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Ben-Gurion University of the Negev

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Ben-Gurion University of the Negev

    Ben-Gurion University of the Negev

    Ginsburg-Ingerman Overseas Student Program

    Spring 2010

    BIOMEDICAL AND JEWISH MEDICAL ETHICS

    Course Instructor: Prof. Stephen D. Benin

    Course Description:

    MEDICAL ETHICS PLAYS A MAJOR ROLE WITHIN THE JEWISH TRADITION FROM TALMUDIC TO MODERN TIMES. FROM TALMUDIC DISCUSSIONS OF ILLNESS, PATIENTS, AND

    TREATMENTS THROUGH THE WRITINGS OF MAIMONIDES, THE EARLY MODERN PERIOD

    AND UNTIL TODAY THE ETHICAL ISSUES INVOLVED IN HEALING ARE A DETERMINATIVE FACTOR IN MEDICAL DISCUSSIONS.

    There are a variety of sources and discussions including those of Rabbi I. Jacobovits, who coined the term . It is important to distinguish between two types of ethics: ethical rules that draw their force from moral systems and ethical codes that create, clarify and institutionalize work relations and protect the rights of members of various professional guilds

    Modern medical ethics, developed rapidly during the second half of the twentieth century, when the Western world was faced with the horrors of World War II. Medical ethics incorporates medicine, philosophy, religion, law, history, psychology, sociology, and education. If in the past the preoccupation with medical ethics had been in the hands of a few, the majority of whom were physicians that already worked in the field, today this branch has developed to be a popular field of interest not only for physicians but for experts in other fields as well as the wider public. These are issues and topics to be determined that could become the focus of such a course.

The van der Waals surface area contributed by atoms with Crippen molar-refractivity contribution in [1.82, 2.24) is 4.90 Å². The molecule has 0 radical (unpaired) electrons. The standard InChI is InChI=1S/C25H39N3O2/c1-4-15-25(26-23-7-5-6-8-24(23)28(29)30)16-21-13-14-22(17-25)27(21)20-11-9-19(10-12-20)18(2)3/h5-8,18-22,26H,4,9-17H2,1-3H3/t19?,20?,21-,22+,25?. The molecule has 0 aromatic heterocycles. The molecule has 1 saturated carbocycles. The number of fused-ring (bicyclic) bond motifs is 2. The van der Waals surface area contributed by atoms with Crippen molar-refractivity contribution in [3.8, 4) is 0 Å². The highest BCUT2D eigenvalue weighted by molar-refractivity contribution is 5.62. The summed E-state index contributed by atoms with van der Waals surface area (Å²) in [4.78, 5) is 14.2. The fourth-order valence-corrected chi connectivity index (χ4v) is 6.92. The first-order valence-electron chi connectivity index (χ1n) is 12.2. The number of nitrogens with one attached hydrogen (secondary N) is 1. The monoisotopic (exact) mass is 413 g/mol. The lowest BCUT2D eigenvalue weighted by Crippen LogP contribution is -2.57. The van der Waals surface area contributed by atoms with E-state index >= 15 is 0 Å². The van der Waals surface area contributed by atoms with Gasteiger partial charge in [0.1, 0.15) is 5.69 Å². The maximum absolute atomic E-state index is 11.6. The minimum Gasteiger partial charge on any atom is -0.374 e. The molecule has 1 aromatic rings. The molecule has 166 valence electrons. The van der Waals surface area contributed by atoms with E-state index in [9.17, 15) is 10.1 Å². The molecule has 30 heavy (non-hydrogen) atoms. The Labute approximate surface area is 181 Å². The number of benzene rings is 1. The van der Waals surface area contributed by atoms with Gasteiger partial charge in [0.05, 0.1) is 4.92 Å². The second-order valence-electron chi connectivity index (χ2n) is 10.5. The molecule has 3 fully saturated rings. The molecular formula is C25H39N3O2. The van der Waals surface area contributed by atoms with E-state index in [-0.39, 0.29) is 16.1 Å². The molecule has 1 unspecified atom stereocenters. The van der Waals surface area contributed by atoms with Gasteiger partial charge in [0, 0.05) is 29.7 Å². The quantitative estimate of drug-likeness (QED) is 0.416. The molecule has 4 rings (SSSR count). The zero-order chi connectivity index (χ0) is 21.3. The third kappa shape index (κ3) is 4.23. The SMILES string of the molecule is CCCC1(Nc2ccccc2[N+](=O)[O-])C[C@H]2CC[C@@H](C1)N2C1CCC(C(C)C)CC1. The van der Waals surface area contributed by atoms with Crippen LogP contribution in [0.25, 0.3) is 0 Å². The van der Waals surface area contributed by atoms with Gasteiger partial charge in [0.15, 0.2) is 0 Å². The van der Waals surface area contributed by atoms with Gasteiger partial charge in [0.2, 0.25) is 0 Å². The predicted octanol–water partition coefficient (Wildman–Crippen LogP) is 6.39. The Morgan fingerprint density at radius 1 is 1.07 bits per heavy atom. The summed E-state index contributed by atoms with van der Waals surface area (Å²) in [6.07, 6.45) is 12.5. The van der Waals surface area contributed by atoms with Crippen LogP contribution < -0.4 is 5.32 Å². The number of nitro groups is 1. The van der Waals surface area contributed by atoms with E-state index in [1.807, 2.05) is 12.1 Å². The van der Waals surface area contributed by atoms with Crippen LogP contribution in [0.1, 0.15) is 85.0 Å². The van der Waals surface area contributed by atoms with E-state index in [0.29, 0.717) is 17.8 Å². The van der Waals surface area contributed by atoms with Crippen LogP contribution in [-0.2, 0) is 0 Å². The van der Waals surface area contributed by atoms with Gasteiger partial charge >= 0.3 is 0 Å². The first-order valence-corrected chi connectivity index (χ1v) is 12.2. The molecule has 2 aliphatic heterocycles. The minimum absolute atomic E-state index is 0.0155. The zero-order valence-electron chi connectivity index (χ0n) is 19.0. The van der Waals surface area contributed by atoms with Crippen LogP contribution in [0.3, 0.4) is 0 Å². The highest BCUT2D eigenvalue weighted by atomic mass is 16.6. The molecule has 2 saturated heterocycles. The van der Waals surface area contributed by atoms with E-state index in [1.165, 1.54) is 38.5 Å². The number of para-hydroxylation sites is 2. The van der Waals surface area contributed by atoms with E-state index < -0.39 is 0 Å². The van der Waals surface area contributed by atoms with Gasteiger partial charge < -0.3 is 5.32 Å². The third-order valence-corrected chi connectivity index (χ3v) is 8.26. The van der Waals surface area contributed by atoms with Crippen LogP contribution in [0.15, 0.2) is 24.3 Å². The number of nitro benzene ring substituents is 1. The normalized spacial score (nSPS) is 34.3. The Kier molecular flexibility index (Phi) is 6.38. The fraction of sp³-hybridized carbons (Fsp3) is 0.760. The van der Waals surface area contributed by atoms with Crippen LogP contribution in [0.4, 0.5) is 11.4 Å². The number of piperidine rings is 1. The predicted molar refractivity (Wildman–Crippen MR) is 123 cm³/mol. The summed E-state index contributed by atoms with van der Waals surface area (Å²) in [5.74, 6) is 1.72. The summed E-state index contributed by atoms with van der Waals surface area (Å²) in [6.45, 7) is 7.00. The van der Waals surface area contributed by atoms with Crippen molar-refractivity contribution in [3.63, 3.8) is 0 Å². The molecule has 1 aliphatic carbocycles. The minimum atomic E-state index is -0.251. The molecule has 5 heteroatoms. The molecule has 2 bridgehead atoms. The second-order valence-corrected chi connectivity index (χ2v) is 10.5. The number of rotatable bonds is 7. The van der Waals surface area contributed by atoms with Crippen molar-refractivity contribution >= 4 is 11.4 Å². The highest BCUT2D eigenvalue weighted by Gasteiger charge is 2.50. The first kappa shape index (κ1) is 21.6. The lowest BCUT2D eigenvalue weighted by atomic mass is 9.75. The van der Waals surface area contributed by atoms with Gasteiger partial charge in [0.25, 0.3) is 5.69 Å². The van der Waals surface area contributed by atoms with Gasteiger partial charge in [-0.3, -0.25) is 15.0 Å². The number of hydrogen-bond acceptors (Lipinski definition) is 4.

Teaching Method

    The weekly sessions will be comprised of a lecture which will then be followed by class discussion based on a critical reading of the weekly assignments.

    Learning Goals

    The aim of this course is to give the students a new and exciting way of approaching the topic of Jewish Biomedical Ethics.

Requirements and Evaluation

    1. 30% Active participation in class discussion

    2. 30% Class presentation

    3. 40% Term paper